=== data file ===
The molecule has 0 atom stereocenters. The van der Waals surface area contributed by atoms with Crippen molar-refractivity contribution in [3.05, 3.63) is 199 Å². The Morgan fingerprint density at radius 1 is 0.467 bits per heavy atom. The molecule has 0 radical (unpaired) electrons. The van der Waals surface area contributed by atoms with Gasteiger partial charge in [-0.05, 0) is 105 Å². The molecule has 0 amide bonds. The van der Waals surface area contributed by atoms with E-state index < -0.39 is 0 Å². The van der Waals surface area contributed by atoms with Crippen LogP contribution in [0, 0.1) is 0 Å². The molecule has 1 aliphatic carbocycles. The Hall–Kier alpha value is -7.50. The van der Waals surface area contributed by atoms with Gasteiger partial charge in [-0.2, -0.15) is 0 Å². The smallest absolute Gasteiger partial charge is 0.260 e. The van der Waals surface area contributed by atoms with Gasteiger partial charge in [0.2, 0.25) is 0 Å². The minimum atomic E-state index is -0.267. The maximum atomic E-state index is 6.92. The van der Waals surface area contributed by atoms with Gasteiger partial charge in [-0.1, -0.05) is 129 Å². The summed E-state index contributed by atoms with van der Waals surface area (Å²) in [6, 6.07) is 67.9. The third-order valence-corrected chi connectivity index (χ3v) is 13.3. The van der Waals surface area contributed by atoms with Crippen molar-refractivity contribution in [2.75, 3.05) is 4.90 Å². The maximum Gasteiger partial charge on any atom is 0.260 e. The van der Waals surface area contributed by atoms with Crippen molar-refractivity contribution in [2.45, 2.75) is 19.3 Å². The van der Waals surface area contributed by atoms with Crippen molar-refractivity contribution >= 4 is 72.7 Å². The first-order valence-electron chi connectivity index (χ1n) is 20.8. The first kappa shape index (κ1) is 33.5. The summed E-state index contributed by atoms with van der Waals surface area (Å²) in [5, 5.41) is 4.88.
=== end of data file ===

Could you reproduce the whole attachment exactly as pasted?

The molecule has 0 atom stereocenters. The van der Waals surface area contributed by atoms with Crippen molar-refractivity contribution in [3.05, 3.63) is 199 Å². The Morgan fingerprint density at radius 1 is 0.467 bits per heavy atom. The molecule has 0 radical (unpaired) electrons. The van der Waals surface area contributed by atoms with Gasteiger partial charge in [-0.05, 0) is 105 Å². The molecule has 0 amide bonds. The van der Waals surface area contributed by atoms with E-state index < -0.39 is 0 Å². The van der Waals surface area contributed by atoms with Crippen LogP contribution in [0, 0.1) is 0 Å². The molecule has 1 aliphatic carbocycles. The Hall–Kier alpha value is -7.50. The van der Waals surface area contributed by atoms with Gasteiger partial charge in [-0.2, -0.15) is 0 Å². The smallest absolute Gasteiger partial charge is 0.260 e. The van der Waals surface area contributed by atoms with Gasteiger partial charge in [0.2, 0.25) is 0 Å². The minimum atomic E-state index is -0.267. The maximum atomic E-state index is 6.92. The van der Waals surface area contributed by atoms with Gasteiger partial charge in [-0.1, -0.05) is 129 Å². The summed E-state index contributed by atoms with van der Waals surface area (Å²) in [6, 6.07) is 67.9. The third-order valence-corrected chi connectivity index (χ3v) is 13.3. The van der Waals surface area contributed by atoms with Crippen molar-refractivity contribution in [2.75, 3.05) is 4.90 Å². The maximum Gasteiger partial charge on any atom is 0.260 e. The van der Waals surface area contributed by atoms with Crippen molar-refractivity contribution in [2.45, 2.75) is 19.3 Å². The van der Waals surface area contributed by atoms with Crippen molar-refractivity contribution >= 4 is 72.7 Å². The first-order valence-electron chi connectivity index (χ1n) is 20.8. The first kappa shape index (κ1) is 33.5. The summed E-state index contributed by atoms with van der Waals surface area (Å²) in [5, 5.41) is 4.88.